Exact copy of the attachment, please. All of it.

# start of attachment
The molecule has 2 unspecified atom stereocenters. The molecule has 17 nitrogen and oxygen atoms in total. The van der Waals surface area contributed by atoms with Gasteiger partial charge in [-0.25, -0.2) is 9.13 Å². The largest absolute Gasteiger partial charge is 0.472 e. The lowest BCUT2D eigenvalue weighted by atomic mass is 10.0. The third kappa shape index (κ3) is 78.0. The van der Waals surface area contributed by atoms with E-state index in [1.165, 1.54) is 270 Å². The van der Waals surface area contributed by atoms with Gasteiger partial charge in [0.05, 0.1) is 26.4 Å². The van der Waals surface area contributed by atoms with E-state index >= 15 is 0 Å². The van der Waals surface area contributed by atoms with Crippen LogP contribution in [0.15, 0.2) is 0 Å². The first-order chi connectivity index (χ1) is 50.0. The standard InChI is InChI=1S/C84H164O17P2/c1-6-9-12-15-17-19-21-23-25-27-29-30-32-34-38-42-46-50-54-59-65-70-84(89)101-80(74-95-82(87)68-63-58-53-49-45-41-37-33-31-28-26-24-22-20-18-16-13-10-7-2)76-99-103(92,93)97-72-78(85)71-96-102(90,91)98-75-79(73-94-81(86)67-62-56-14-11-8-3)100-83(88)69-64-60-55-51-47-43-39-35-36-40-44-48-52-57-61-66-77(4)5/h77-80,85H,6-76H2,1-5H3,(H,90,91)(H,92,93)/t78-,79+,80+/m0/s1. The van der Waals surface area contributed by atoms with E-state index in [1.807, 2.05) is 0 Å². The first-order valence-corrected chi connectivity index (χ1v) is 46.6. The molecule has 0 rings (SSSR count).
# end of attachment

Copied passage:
The molecule has 2 unspecified atom stereocenters. The molecule has 17 nitrogen and oxygen atoms in total. The van der Waals surface area contributed by atoms with Gasteiger partial charge in [-0.25, -0.2) is 9.13 Å². The largest absolute Gasteiger partial charge is 0.472 e. The lowest BCUT2D eigenvalue weighted by atomic mass is 10.0. The third kappa shape index (κ3) is 78.0. The van der Waals surface area contributed by atoms with E-state index in [1.165, 1.54) is 270 Å². The van der Waals surface area contributed by atoms with Gasteiger partial charge in [0.05, 0.1) is 26.4 Å². The van der Waals surface area contributed by atoms with E-state index >= 15 is 0 Å². The van der Waals surface area contributed by atoms with Crippen LogP contribution in [0.15, 0.2) is 0 Å². The first-order chi connectivity index (χ1) is 50.0. The standard InChI is InChI=1S/C84H164O17P2/c1-6-9-12-15-17-19-21-23-25-27-29-30-32-34-38-42-46-50-54-59-65-70-84(89)101-80(74-95-82(87)68-63-58-53-49-45-41-37-33-31-28-26-24-22-20-18-16-13-10-7-2)76-99-103(92,93)97-72-78(85)71-96-102(90,91)98-75-79(73-94-81(86)67-62-56-14-11-8-3)100-83(88)69-64-60-55-51-47-43-39-35-36-40-44-48-52-57-61-66-77(4)5/h77-80,85H,6-76H2,1-5H3,(H,90,91)(H,92,93)/t78-,79+,80+/m0/s1. The van der Waals surface area contributed by atoms with E-state index in [1.807, 2.05) is 0 Å². The first-order valence-corrected chi connectivity index (χ1v) is 46.6. The molecule has 0 rings (SSSR count).